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Create a Multi Threaded Port Scanner with Java

Updated: Mar 1, 2021

In this tutorial, we will explain how to create a Port Scanner with Java.

Warning - It is illegal to scan someone's network without his or her permission. Such an action is considered an attack. You are however allowed to scan your own private network.




What is a Port Scanner?

A Port Scanner is a tool that scans an IP in the local network by trying to access all ports of that machine.

It creates a new TCP socket and tries to connect to a specific port.

If the connection is established - this port is marked as open, if not - it is marked as closed. We repeat the same process for a range of ports.

Every machine has a potential 65535 available ports while trying to establish a connection on each one of them can take up to 200 ms.

This may sound like a short amount of time, but in total, it takes a very long to scan all ports of a single machine.

We then have to multiply that amount by the number of machines in the network.

In order to provide sufficient performance, this Port Scanner is going to run in parallel - using the ExecutorService interface in Java.


What are Port Scanners used for?

  1. Security - you might want to know which ports on your network are open, since every open port is a potential vulnerability in the system.

  2. There are many Network Monitor tools out there that use Port Scanners under the hood.

  3. Application usage - your application might need to be connected to different machines over TCP. For that, it needs to know which ports are available.


The Code


Code Explanation

Let's examine the portScanner() method.

The method gets an IP as an input and returns a List with all open ports.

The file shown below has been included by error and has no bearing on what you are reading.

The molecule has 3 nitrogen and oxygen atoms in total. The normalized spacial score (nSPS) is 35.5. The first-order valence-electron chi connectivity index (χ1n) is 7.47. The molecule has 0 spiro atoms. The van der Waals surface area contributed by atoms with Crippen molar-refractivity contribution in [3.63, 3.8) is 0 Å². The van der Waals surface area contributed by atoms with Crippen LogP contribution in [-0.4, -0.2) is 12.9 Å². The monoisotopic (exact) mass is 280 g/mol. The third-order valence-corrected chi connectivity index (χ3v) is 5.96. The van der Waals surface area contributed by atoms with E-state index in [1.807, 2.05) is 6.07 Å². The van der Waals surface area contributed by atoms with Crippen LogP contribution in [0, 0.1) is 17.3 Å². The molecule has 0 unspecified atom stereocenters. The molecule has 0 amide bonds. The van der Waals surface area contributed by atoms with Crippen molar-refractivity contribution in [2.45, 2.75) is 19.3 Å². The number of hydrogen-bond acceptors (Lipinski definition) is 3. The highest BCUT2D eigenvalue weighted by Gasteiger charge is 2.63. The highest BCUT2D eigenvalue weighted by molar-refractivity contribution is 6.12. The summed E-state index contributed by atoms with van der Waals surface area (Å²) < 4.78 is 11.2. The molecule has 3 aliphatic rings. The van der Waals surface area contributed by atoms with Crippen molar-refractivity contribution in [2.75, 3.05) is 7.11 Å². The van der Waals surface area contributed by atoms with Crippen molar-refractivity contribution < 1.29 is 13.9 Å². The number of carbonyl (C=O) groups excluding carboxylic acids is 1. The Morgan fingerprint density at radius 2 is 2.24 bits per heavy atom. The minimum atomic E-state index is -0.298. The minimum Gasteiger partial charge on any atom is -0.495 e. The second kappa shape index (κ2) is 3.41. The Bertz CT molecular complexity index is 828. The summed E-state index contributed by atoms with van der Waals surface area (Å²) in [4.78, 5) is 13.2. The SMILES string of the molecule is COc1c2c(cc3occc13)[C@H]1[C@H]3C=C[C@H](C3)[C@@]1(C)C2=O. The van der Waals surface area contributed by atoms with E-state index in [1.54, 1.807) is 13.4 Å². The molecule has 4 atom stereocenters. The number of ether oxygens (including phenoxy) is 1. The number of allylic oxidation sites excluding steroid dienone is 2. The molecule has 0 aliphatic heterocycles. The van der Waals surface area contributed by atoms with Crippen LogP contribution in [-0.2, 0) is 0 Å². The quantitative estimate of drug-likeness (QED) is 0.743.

The Core Logic

We create a new Socket. This object is used to create a connection between 2 machines.

The connect() method gets an InetSocketAddress object, which is an IP-Port implementation for the abstract SocketAddress class, and a timeout for the connection - 200 ms is typical.

At this point we expect 2 scenarios:

  1. Connection established, we continue to next line - meaning the port is open

  2. Connection failed, SocketTimeoutException is thrown and we are being thrown to IOExecption catch block - meaning the port is close.

Concurrent Run

In order to have a reasonable runtime, we will run this logic concurrently.

We use the ExecutorService interface along with the Executors Factory class which provides simple and easy to use implementations.

We will use a FixedThreadPool with 50 Threads - meaning the program is going to run in a parallelism of 50.

You can tweak this parameter depends on the HW you are using.

ExecutorService executorService = Executors.newFixedThreadPool(50);


The logic is running over all 65535 Ports of the target machine, for each iteration it calls the

executorService.submit(() -> { });

Note that the curly braces get a Runnable object - here it runs the core logic of the Port Scanner.

Since it runs in parallel, open ports cannot be added to a regular list - it needs to use a Thread Safe List in order to avoid race conditions.

We chose to use ConcurrentLinkedQueue to hold all open ports, and AtomicInteger to track the current port I'm testing.


Synchronization - in order to make the portScan() method synchronized, the concurrent block needs to wait for the Runnable task to be returned.

We achieved that by adding the executorService.shutdown() method at the end.


The Return Statement

At the end of the portScan() method, the ConcurrentLinkedQueue is being converted to a simple List. This part is optional, but I've found it simpler to return a List which is a typical data structure than a Concurrent Queue.


The complete project can be found here


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